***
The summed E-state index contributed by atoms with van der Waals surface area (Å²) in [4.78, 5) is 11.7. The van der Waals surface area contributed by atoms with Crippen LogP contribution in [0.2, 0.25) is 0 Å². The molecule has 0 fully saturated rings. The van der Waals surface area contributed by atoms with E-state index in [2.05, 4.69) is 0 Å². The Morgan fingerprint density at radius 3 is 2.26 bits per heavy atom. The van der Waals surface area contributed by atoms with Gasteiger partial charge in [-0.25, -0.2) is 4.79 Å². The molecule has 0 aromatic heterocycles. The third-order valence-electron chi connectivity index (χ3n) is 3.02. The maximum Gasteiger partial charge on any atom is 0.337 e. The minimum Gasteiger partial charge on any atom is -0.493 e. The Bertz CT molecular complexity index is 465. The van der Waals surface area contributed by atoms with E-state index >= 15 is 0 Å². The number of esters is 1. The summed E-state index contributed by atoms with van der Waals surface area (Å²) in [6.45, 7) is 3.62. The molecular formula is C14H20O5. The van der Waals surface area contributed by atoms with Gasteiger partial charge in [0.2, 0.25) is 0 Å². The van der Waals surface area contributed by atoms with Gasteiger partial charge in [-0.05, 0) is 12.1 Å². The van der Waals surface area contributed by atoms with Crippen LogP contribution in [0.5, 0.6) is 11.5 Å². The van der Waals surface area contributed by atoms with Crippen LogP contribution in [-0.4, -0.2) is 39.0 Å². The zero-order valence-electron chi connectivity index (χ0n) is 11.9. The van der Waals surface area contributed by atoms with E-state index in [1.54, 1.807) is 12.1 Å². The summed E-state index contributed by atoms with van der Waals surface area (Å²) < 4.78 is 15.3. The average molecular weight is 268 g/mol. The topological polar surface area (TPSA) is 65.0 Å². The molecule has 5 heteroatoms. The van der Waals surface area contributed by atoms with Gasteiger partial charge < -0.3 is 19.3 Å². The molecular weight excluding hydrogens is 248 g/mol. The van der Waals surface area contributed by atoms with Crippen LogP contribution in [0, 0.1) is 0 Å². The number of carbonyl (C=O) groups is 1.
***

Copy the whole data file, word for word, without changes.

The summed E-state index contributed by atoms with van der Waals surface area (Å²) in [4.78, 5) is 11.7. The van der Waals surface area contributed by atoms with Crippen LogP contribution in [0.2, 0.25) is 0 Å². The molecule has 0 fully saturated rings. The van der Waals surface area contributed by atoms with E-state index in [2.05, 4.69) is 0 Å². The Morgan fingerprint density at radius 3 is 2.26 bits per heavy atom. The van der Waals surface area contributed by atoms with Gasteiger partial charge in [-0.25, -0.2) is 4.79 Å². The molecule has 0 aromatic heterocycles. The third-order valence-electron chi connectivity index (χ3n) is 3.02. The maximum Gasteiger partial charge on any atom is 0.337 e. The minimum Gasteiger partial charge on any atom is -0.493 e. The Bertz CT molecular complexity index is 465. The van der Waals surface area contributed by atoms with E-state index >= 15 is 0 Å². The number of esters is 1. The summed E-state index contributed by atoms with van der Waals surface area (Å²) in [6.45, 7) is 3.62. The molecular formula is C14H20O5. The van der Waals surface area contributed by atoms with Gasteiger partial charge in [0.2, 0.25) is 0 Å². The van der Waals surface area contributed by atoms with Gasteiger partial charge in [-0.05, 0) is 12.1 Å². The van der Waals surface area contributed by atoms with Crippen LogP contribution in [0.5, 0.6) is 11.5 Å². The van der Waals surface area contributed by atoms with Crippen LogP contribution in [-0.4, -0.2) is 39.0 Å². The zero-order valence-electron chi connectivity index (χ0n) is 11.9. The van der Waals surface area contributed by atoms with E-state index in [1.54, 1.807) is 12.1 Å². The summed E-state index contributed by atoms with van der Waals surface area (Å²) < 4.78 is 15.3. The average molecular weight is 268 g/mol. The topological polar surface area (TPSA) is 65.0 Å². The molecule has 5 heteroatoms. The van der Waals surface area contributed by atoms with Gasteiger partial charge < -0.3 is 19.3 Å². The molecular weight excluding hydrogens is 248 g/mol. The van der Waals surface area contributed by atoms with Crippen LogP contribution in [0, 0.1) is 0 Å². The number of carbonyl (C=O) groups is 1.